The books this week have been absolutely amazing. Eye strain prevented me from reading as much as I wanted (I really need to start wearing my glasses when working on my cross-stitch), but damn were they good. I hope the next bunch is equally impressive.
FINISHED SINCE THE LAST UPDATE:
Ruth Ware does it again. Her latest novel is a classic Gothic novel that feels like it takes place in the early 1910s/1920s rather than the 1990s and 2010s during which it occurs. The story is a tad predictable, but this lessens none of the suspense or thrills of the story. If anything, I think this is her strongest novel to date with its atmosphere, Rebecca-esque characters, and general mystery. She is firmly in my must-read camp now.
I am in love with Jay Kristoff. His books slay me. They are SO well-written and so creative. His latest is a geek lover’s dream with all sorts of AI, robots, and everything mechanical. His post-apocalyptic world is frightening and yet eerily realistic. And his characters! Oh, his characters. I ADORE them. With this book, he has become one more must-buy author.
I finally finished Mohsin Hamid’s latest novel via audio. It took me longer than it would have had I read it, but I am glad I chose the audio version. I don’t think I would have finished it had I been reading it. I say that because I was rather unimpressed with his story of mysterious doors that allow people to travel across the world and the immigration crisis this causes. There is no doubt Mr. Hamid’s writing is gorgeous. Every sentence is a careful creation intended to maximize the impact of the sentiment he is trying to achieve, whether it is merely a description of a physical place or an emotion felt by the main characters. Still, once those main characters stepped through their first door, the story fell sideways for me, even though I know that was not his intention. We get so much about Nadia’s and Saeed’s home country, the violence tearing it apart, and the changes in life such violence has on the citizens. Comparatively, we get almost nothing about the refugee crisis even though this is a good two-thirds of the story. We get somewhat of an insider’s viewpoint with Nadia and Saeed, but they are only two people – educated, with money, no formal ties to anyone. What about the families? What about those without money? I just wanted more than what I received.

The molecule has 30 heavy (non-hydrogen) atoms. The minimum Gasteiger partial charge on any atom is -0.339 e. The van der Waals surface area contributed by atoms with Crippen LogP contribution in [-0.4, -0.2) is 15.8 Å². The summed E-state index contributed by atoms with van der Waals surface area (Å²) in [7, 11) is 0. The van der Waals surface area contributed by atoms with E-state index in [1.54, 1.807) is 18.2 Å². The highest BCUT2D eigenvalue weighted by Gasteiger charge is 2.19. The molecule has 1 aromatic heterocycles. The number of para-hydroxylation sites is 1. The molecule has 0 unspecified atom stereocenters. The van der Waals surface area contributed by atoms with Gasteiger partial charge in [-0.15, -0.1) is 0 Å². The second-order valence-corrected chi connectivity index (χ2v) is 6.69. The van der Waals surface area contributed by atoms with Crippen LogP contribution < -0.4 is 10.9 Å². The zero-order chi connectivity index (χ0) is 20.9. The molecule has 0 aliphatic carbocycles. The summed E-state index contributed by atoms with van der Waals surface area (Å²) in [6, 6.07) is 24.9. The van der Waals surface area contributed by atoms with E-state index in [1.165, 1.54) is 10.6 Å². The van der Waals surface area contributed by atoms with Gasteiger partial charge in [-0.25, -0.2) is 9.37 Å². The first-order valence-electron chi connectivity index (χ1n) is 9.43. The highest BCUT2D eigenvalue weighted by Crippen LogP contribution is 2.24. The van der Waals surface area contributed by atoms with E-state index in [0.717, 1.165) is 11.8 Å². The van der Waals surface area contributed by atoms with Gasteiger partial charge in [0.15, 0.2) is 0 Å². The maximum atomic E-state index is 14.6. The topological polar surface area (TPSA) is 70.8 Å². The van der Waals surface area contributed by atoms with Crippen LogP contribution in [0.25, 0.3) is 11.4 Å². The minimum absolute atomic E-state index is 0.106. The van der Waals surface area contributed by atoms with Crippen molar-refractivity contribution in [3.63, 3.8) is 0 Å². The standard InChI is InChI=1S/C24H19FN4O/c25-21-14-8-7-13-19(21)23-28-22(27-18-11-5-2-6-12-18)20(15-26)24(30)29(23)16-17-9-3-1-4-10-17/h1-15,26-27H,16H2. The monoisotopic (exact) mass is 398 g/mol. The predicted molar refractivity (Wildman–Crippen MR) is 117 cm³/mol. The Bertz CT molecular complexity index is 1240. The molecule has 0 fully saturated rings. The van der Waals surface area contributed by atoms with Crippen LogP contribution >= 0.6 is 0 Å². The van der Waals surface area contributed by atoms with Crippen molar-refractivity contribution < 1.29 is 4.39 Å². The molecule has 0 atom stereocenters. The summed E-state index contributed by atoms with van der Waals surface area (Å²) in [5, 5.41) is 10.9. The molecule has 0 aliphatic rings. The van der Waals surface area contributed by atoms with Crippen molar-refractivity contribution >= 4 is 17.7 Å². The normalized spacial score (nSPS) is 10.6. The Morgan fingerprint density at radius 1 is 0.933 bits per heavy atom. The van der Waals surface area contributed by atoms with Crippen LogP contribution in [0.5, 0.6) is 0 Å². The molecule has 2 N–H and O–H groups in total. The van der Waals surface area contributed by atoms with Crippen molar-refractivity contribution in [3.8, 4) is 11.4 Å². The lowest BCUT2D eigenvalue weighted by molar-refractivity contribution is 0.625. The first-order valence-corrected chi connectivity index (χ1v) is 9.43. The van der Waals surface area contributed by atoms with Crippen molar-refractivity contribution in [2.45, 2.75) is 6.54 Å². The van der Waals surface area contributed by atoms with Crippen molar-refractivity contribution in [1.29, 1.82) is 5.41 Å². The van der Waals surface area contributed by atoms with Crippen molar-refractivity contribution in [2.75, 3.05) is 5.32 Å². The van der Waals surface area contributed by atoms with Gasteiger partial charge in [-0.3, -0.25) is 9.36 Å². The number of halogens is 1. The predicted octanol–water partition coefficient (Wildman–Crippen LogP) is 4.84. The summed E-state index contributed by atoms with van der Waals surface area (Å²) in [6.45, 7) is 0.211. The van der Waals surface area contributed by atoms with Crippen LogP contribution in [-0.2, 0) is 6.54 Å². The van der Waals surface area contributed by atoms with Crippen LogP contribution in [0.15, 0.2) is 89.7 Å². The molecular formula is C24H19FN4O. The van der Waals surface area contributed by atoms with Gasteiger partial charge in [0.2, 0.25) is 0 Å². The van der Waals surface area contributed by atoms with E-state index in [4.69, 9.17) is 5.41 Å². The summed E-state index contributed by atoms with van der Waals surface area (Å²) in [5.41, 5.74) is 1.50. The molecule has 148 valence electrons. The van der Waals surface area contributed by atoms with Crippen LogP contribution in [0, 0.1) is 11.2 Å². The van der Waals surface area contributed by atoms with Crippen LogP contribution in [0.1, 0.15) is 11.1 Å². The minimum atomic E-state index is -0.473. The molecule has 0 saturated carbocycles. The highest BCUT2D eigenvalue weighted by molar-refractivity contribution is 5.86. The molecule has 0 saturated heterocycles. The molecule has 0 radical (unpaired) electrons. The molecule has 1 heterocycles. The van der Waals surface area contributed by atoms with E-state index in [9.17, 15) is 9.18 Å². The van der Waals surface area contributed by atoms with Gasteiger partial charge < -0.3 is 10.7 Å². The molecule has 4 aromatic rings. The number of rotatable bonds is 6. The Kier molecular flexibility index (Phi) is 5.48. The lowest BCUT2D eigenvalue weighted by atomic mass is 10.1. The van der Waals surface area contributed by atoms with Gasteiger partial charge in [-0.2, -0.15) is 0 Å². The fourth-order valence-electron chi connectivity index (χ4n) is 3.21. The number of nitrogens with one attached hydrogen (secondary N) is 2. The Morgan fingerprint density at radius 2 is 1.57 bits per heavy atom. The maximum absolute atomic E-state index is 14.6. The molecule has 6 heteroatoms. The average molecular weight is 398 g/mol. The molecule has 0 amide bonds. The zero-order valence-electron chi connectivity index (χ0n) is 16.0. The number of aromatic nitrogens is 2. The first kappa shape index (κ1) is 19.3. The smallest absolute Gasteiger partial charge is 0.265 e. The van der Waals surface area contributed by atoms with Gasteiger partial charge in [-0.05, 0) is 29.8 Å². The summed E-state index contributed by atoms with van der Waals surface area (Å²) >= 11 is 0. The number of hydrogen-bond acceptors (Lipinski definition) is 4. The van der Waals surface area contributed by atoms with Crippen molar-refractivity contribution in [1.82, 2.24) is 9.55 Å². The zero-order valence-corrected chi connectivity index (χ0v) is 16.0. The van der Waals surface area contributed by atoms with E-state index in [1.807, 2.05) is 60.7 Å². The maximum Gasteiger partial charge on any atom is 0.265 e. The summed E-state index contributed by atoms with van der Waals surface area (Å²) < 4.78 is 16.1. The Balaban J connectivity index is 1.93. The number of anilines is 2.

Jamie McGuire’s newest novel is so sweet and beautiful with a most welcome and surprising twist. This story about young love and loyalty has layers to it as it touches on emotional abuse, mental health, racism, bullying, and loss. While others might find Elliott’s and Catherine’s relationship to be unrealistic, I loved it. There is an innocence and purity to it that was a balm to my soul. It is the type of novel that requires time to just sit and reflect upon its beauty upon finishing.
DID NOT FINISH: